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Transforming Quebec's manufacturing sector through training and innovation

by Technologia
Transforming Quebec’s manufacturing sector through training and innovation

The Quebec manufacturing sector is currently facing major challenges in terms of productivity, workforce management and adaptation to environmental imperatives. A recent study by the Institut du Québec, entitled "Train to perform better: Analysis of the challenges facing the manufacturing sector", highlights the crucial issues facing the sector in these areas.

Why are there significant productivity gaps between Quebec and Ontario, as well as with other world leaders? What impact does the lack of productivity have on labor shortages? How can a transition to more sustainable, technologically advanced practices and skills development in a rapidly changing sector be key levers in propelling Quebec's manufacturing sector towards a more competitive, sustainable future?

We take a closer look.

Productivity lag: a high cost

Quebec's manufacturing sector lags significantly behind Ontario and world leaders such as the U.S. and Denmark in terms of productivity. Quebec manufacturers require 5.2% more working hours than those in Ontario to generate $1,000 of GDP, a gap that will narrow from 11% in 2019 to 5.2% in 2022. This gap can be explained in part by the predominance of small businesses and a lack of investment in advanced technologies. By comparison, to produce an equivalent amount of GDP, Quebec manufacturers use twice as much labor as their American counterparts. Denmark, with its high productivity, illustrates the importance of entrepreneurial dynamism, characterized by an abundance of innovative start-ups.

To close this gap, Quebec needs to focus on technology investment, encourage entrepreneurship, and restructure its industrial sector to favor larger, more competitive companies.

The impact of labor shortages

The productivity deficit in Quebec's manufacturing sector creates a vicious circle exacerbating the labor shortage. Because of their limited productivity, companies require more manpower to reach the same production levels as their more efficient competitors, such as those in Ontario. This increased demand for workers is coming up against an already tight labour market, exacerbating recruitment challenges. What's more, the lack of investment in automation and advanced technologies perpetuates dependence on an abundant, less-skilled workforce. This cycle increases companies' vulnerability to shortages, limiting their attraction of skilled talent and exacerbating their productivity deficit.

To break this vicious circle, an integrated strategy is required, combining :

  • Adoption of innovative technologies
  • Workforce training

This will reduce reliance on less skilled workers and improve the sector's overall efficiency.

Towards an environmental and technological transition

The environmental and technological transition is crucial to improving productivity in Quebec's manufacturing sector.

However, a survey carried out by Manufacturiers et Exportateurs du Québec (MEQ) reveals that a lack of qualified human resources, a lack of support or knowledge to implement new technologies, and a lack of leadership are the main obstacles to the adoption of advanced technologies.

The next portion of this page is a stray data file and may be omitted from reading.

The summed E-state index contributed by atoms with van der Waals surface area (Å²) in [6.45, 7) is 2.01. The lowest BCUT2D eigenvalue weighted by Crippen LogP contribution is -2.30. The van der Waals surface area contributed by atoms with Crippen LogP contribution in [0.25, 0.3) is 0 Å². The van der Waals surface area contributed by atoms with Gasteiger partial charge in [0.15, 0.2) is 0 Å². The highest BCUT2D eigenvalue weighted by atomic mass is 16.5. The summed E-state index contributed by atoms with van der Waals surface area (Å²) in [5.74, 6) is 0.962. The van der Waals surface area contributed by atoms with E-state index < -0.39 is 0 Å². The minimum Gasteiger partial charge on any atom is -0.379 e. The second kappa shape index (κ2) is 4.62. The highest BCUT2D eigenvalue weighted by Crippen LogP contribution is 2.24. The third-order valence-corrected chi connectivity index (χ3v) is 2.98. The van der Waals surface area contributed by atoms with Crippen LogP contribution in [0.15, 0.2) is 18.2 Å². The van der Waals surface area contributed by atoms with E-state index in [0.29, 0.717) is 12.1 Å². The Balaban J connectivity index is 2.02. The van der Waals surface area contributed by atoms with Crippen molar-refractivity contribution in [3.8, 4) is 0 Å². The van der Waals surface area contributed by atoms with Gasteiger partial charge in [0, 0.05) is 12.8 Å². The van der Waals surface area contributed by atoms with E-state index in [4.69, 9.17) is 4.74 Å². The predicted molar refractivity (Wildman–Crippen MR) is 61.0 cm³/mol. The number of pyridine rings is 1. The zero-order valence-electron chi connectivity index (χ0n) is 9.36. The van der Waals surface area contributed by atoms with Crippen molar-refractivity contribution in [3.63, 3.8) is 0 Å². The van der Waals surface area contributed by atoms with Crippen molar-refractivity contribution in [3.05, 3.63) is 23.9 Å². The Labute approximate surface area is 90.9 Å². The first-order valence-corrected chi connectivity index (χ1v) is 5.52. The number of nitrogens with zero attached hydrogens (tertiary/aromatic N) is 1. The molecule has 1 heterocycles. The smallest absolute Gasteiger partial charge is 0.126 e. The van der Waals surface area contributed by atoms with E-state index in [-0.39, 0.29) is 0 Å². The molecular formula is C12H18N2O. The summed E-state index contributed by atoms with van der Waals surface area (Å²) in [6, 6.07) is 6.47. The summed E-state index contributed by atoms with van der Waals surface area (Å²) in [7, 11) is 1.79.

Yet technologies such as automation and artificial intelligence enable companies to reduce their dependence on an abundant workforce, while increasing production efficiency. This technological modernization leads to better use of resources and reduced waste, bringing manufacturing practices into line with ESG imperatives.

Furthermore, investment in eco-responsible solutions, such as renewable energies and sustainable manufacturing processes, not only reduces ecological impact, but also improves energy and operational efficiency. This dual transition, both environmental and technological, offers Quebec manufacturing companies an opportunity to position themselves as competitive and responsible players on the world stage, while meeting the growing demands of sustainability and innovation.

Enhancing skills: a necessity

Improving skills is essential to boosting productivity in Quebec's manufacturing sector. Faced with rapidly evolving technologies and environmental requirements, workers need to be trained to master new technical and digital skills.

According to the Institut du Québec study, some 37% of manufacturing jobs in Quebec are concentrated in 15 occupations. By identifying areas of vulnerability in terms of educational attainment and labor demand for these occupations, targeted skills development strategies can be put in place.

This upskilling enables employees to better interact with advanced technologies, thereby increasing production efficiency and quality. Skills upgrading also contributes to making positions more attractive, helping to attract and retain quality talent, a key factor in combating labor shortages.

In conclusion

Faced with productivity challenges, labor shortages, and the demands of an increasingly sustainable economy, Quebec's manufacturing sector must embrace a profound transformation. This transformation requires the adoption of advanced technologies, a conscious environmental transition, and significant investment in skills development. By acting on these fronts, the sector can not only improve its productivity and competitiveness, but also position itself as a leader in the adoption of innovative and responsible manufacturing practices.

To find out more :

Train the trainer: optimizing learning in an operational or manufacturing context

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